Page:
There can be no animal more clearly associated with Heraldry than the lion, majestic King of the Beasts. Originally it appeared only in one pose, erect, on one paw, with the others raised 9Boutell’s Heraldry, J.P. Brooke-Little, Warne, (revised Edition) London 1970, P 64 but such was the popularity of this figure, and the need to distinguish arms from each other, that it soon came to be shown in an enormous range of forms 10Understanding Signs & Symbols – Heraldry, S. Oliver & G. Croton, Quantum, London, 2013, P136-141. The lion rampant is an example of these modified form, and any family would be proud to have such a noble creature displayed on their arms. Rampant is the default attitude of the lion, raised on its hind legs, facing to the dexter and with front paws extended in a fearsome and powerful pose.
The border, (sometimes bordure) is a band running around the edge of the shield, following the edge contours and being differently coloured, possibly holding a series of small charges placed on top of it 11A Glossary of Terms used in British Heraldry, J.H. Parker, Oxford, 1894, Entry:Bordure. To distinguish it from similar arms, heraldic artists developed a series of decorative edges (obviously these are applied only to the inner edge). A common form of this patterning, engrailed is a series of scalloped indentations with the points facing outwards – and should not be confused with invected, which has the points facing inwards! Wade believes that both of these indented forms represent “earth or land”, and one perhaps can indeed see the furrowed earth embodied in them.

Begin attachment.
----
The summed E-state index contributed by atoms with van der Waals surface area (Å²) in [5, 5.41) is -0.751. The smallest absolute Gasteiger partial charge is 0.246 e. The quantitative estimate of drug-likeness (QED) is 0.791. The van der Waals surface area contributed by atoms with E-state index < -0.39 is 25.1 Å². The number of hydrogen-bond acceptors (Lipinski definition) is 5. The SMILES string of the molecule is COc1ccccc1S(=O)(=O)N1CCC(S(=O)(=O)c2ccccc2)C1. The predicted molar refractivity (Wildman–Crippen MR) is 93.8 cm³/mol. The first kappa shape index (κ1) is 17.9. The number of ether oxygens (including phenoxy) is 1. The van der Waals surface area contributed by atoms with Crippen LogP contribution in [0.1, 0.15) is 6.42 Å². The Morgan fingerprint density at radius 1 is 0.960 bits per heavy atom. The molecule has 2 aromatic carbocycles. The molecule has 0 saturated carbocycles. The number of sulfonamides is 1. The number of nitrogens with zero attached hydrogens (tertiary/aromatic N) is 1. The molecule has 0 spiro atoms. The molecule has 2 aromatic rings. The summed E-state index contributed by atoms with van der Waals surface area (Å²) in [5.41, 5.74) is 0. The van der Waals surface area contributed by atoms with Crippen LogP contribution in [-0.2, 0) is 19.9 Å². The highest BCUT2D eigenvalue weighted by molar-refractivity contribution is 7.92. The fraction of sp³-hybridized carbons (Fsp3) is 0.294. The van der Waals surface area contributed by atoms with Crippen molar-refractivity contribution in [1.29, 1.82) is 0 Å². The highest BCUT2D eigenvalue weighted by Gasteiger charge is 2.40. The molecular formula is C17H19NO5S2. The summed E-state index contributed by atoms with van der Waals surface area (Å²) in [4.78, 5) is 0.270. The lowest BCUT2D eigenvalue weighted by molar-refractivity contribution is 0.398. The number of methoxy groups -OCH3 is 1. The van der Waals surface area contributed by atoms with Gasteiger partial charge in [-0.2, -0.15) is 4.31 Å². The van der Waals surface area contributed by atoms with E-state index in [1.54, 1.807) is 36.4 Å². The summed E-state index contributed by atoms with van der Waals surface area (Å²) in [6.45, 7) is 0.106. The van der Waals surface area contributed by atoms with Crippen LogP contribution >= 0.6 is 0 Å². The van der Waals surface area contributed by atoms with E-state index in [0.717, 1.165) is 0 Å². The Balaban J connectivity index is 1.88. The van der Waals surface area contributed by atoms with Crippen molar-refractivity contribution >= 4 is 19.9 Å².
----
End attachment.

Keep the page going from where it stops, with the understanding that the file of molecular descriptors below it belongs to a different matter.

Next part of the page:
The fox occurs frequently in arms, possibly a reference to the enjoyment of the hunt. It certainly holds no negative connotations but should be seen as a creature of great “wit and facility of device” (“as cunning as a fox”). 12The Symbolisms of Heraldry, W. Cecil Wade, George Redway, London, 1898 P62 It can appear at first glance quite similar to the wolf but should be smaller, with a bushier tail, kept low to the ground. 13A Glossary of Terms used in British Heraldry, J.H. Parker, Oxford, 1894, Entry:Fox